Whether a business owner chooses to set up a C Corporation or an S Corporation, business owners should be aware that the advantages come with some distinct responsibilities. Both options offer business owners a level of personal asset protection by establishing the business as an independent entity separate from the owners. The corporation itself is therefore responsible for any business debt, and the owner’s personal property is safe from loss or seizure. As a separate body, the corporation can bring lawsuits, buy and sell property, and be taxed. In addition, corporate structures also offer the business the option to raise revenue through the sale of company stock or venture capital initiatives.
These advantages, however, come at a price. Corporations are costlier and more complex to form and require a higher level of reporting to remain compliant. In order to incorporate a company, business owners must first contact the secretary of state or the state office responsible for registering corporations. These offices advise businesses on the required forms and fee schedules for incorporating in their respective states. The owners or founders will be responsible for filing articles of incorporation, and drafting a set of corporate bylaws, which detail how the corporation will be run. In addition, corporations are responsible for the formation of a board of directors, the election of corporate officers and the initial offering of stock to shareholders. Along with quarterly tax reporting, corporations must also schedule regular board meetings and release annual reports detailing their business activities.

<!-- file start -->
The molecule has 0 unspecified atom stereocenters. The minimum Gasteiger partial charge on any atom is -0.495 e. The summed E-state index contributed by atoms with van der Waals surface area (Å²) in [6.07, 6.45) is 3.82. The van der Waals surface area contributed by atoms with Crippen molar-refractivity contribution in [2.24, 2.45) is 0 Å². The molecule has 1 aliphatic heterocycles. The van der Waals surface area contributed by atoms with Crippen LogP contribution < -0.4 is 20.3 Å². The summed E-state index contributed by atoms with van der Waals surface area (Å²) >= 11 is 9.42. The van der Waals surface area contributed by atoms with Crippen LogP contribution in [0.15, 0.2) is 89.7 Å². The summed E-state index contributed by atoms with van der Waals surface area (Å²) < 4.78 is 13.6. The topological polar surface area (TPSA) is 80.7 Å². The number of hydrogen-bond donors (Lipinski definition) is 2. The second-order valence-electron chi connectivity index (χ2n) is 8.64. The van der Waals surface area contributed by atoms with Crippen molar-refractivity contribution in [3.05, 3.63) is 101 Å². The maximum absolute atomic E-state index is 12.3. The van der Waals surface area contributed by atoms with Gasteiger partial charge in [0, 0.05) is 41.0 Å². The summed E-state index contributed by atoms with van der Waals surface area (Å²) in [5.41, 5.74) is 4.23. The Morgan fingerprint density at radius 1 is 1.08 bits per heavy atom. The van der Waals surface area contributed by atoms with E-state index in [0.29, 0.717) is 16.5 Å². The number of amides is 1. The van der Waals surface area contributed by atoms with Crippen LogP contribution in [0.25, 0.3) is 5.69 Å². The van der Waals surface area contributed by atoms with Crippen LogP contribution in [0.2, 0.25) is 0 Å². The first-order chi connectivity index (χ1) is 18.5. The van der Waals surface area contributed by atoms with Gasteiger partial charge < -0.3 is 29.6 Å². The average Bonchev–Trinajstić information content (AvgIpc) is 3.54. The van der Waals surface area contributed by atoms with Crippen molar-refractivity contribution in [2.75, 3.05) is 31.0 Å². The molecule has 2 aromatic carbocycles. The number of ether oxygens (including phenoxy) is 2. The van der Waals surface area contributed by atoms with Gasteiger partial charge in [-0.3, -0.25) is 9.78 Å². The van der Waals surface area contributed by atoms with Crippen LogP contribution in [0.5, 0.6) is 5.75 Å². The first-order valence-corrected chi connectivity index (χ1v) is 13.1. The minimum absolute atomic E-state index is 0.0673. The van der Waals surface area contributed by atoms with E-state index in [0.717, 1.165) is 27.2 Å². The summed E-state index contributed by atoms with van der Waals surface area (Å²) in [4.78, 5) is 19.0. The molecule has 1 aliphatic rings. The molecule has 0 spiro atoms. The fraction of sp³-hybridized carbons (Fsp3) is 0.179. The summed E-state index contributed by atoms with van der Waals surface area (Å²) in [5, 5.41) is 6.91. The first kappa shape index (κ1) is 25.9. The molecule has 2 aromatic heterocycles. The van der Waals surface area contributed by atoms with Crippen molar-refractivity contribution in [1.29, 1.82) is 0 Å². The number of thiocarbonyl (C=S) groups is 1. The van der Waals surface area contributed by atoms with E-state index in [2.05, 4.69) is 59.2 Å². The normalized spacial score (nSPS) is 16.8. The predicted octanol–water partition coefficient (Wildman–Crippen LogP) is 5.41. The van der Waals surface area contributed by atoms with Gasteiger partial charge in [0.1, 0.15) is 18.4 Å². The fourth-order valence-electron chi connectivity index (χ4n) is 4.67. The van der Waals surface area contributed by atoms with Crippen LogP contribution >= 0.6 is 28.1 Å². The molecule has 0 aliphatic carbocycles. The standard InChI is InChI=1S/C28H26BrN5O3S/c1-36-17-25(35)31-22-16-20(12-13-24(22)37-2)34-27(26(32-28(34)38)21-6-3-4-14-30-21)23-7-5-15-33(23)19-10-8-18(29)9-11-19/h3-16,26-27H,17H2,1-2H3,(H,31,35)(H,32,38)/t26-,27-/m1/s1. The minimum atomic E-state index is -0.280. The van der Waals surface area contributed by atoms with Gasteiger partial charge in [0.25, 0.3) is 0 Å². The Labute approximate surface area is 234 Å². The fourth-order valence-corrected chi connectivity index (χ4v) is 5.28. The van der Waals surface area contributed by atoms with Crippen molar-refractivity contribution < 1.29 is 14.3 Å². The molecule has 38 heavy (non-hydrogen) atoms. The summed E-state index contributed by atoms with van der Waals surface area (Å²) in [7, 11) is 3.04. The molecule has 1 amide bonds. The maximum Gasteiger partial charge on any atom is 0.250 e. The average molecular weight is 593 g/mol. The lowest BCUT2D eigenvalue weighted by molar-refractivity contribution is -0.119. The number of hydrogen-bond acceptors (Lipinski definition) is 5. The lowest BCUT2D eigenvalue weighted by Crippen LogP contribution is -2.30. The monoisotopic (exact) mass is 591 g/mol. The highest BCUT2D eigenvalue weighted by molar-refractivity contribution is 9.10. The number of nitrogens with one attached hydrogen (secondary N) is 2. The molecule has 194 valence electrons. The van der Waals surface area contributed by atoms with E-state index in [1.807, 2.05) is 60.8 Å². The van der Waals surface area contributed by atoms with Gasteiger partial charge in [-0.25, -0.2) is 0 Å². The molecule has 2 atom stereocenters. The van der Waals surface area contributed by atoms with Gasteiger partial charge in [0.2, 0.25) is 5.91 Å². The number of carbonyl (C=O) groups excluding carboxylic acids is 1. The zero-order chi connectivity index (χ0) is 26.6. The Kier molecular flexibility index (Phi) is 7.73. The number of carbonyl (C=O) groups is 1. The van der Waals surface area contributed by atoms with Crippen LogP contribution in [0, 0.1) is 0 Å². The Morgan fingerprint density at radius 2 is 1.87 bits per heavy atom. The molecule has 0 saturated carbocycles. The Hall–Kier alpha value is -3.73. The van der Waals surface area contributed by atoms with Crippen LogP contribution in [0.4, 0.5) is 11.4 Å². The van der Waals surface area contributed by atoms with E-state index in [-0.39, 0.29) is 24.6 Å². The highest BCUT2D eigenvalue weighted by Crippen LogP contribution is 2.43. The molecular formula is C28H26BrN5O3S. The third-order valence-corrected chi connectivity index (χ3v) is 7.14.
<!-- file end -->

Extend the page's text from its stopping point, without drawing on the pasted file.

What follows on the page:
This increased complexity and the legal necessity for detailed documentation require corporations to rely on robust entity management solutions. Entity management is the system of documentation and data organization that keeps the organization operating on a day-to-day basis. From contacts to contracts, entity management provides a sound infrastructure to allow businesses to function efficiently, cleanly and legally.
The Advantages of Entity Management Within Legal Business Structures
One of the biggest advantages that corporations gain from the implementation of entity management systems is the creation of a single, verified source of information for all corporate data. Entity management technology provides secure, authorized access to core entity information and important entity documents, such as charters, contracts and legal proceedings. When a change occurs in personnel or policy, users can make quick adjustments to the appropriate database, and those changes are registered across the organization.